Managers of Cayman Islands regulated funds who are reviewing whether to wind any of them down before the end of 2016 may want to act promptly to avoid or reduce the annual 2017 Cayman Islands Monetary Authority (CIMA) fees and related costs. Regulated funds which file their de-registration documents with CIMA before 31 December 2016 will not be liable to pay the 2017 CIMA fees, currently US$4,268 for a regulated feeder fund and US$3,048 for a regulated master fund. Funds may also save related service provider fees, including annual audit fees, once they have de-registered.
In what circumstances can a fund de-register from CIMA?
A regulated fund may de-register for various reasons, including where the fund:
- is in voluntary liquidation
- will be continuing as an "exempted" fund1 under the Mutual Funds Law or no longer meets the definition of a mutual fund, as it has become a single investor fund or become a closed-ended fund, as its shares are no longer redeemable at the option of investors
- has never carried on business or ceases carrying on business as a regulated mutual fund
What is the process for de-registration?
There are various core requirements which must be met to deregister a fund from CIMA:
- The fund must be in good standing with CIMA, having paid all fees due and submitted all filings required
- The original registration certificate for the fund must be submitted together with a fee of c.US$730 and a certified copy of a resolution of the directors (for corporate funds) confirming the date the fund will cease or has ceased to carry on business as a fund in or from the Cayman Islands
Further documents then need to be filed with CIMA depending on the reason for de-registering. Where a fund is going into voluntary liquidation these include filing the notice of the winding up and voluntary liquidator's consent to act. Filing these documents with CIMA allows the fund to be placed in "Licence under Liquidation" status by CIMA so that, provided the filings have been made before 31 December 2016, no annual fees for 2017 will be payable to CIMA. If the fund is not in good standing with CIMA, further documents may need to be submitted by the liquidator.
Funds which are de-registering for other reasons and which have filed some but not all of the required deregistration documents before 31 December 2016 can be placed in "Licence under Termination" status, which reduces their annual CIMA fees by 50%. CIMA recently confirmed that funds in either Licence under Liquidation or Licence under Termination status will be contacted after 6 months to follow up on any remaining documents required to complete their deregistration. Funds are also expected to provide CIMA with comprehensive updates on the status and progress of the winding down or liquidation within this 6 month period. CIMA will de-register funds that do not provide the information requested within the timeframe agreed. If the fund is continuing to operate under an exemption from the Mutual Funds Law it will remain liable for the ongoing fees of its service providers and for annual Cayman Islands registry fees for companies, partnerships, trusts and LLCs, as appropriate for its structure.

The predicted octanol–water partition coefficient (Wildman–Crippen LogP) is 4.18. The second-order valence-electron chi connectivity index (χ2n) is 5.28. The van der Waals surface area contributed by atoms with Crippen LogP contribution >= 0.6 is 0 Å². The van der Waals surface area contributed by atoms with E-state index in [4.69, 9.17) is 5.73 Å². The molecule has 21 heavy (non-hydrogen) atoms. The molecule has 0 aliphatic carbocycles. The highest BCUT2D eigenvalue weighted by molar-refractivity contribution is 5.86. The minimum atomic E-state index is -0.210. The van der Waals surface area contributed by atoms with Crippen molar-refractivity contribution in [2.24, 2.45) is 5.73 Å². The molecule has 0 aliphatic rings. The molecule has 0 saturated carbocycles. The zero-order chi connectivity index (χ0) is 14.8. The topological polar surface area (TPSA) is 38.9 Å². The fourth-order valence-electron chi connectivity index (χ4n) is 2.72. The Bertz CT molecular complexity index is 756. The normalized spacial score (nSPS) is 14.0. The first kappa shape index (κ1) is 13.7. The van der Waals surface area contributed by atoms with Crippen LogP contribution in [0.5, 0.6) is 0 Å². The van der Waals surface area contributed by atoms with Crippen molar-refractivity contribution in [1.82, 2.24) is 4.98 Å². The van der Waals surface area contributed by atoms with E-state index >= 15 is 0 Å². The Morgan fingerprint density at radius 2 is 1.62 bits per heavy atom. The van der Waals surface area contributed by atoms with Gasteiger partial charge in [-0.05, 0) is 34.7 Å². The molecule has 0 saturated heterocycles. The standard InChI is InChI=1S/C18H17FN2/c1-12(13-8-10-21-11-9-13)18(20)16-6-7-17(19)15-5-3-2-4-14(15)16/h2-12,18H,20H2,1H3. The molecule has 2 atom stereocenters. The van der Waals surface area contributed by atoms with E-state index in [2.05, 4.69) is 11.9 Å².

Please contact us for details of the documents required for different types of de-registration.
Do we need an audit or can we get a waiver?
Unless a fund qualifies for an audit waiver, it will also have to provide audited accounts from the last financial year end for which audited statements have been filed as part of the de-registration process. CIMA may grant an audit waiver on an application by a fund which is being voluntarily liquidated where a third party liquidator has been appointed on terms which require a review of the period since the last financial year end. Details of when audit waivers may be granted in other specific limited circumstances are set out in our update on CIMA's Updated Policy on Audit Waivers.
1 An "exempted" fund under section 4(4) of the Mutual Funds Law (Revised) is a fund whose equity interests (shares, limited partnership interests, interests of members of a limited liability company established under the Cayman Islands Limited Liability Law (LLC), or units in a unit trust) are held by not more than 15 investors, a majority of whom are capable of appointing or removing the operator of the fund (directors for a corporate fund, general partner for a limited partnership, manager for an LLC or trustee of a unit trust)
The content of this article is intended to provide a general guide to the subject matter. Specialist advice should be sought about your specific circumstances.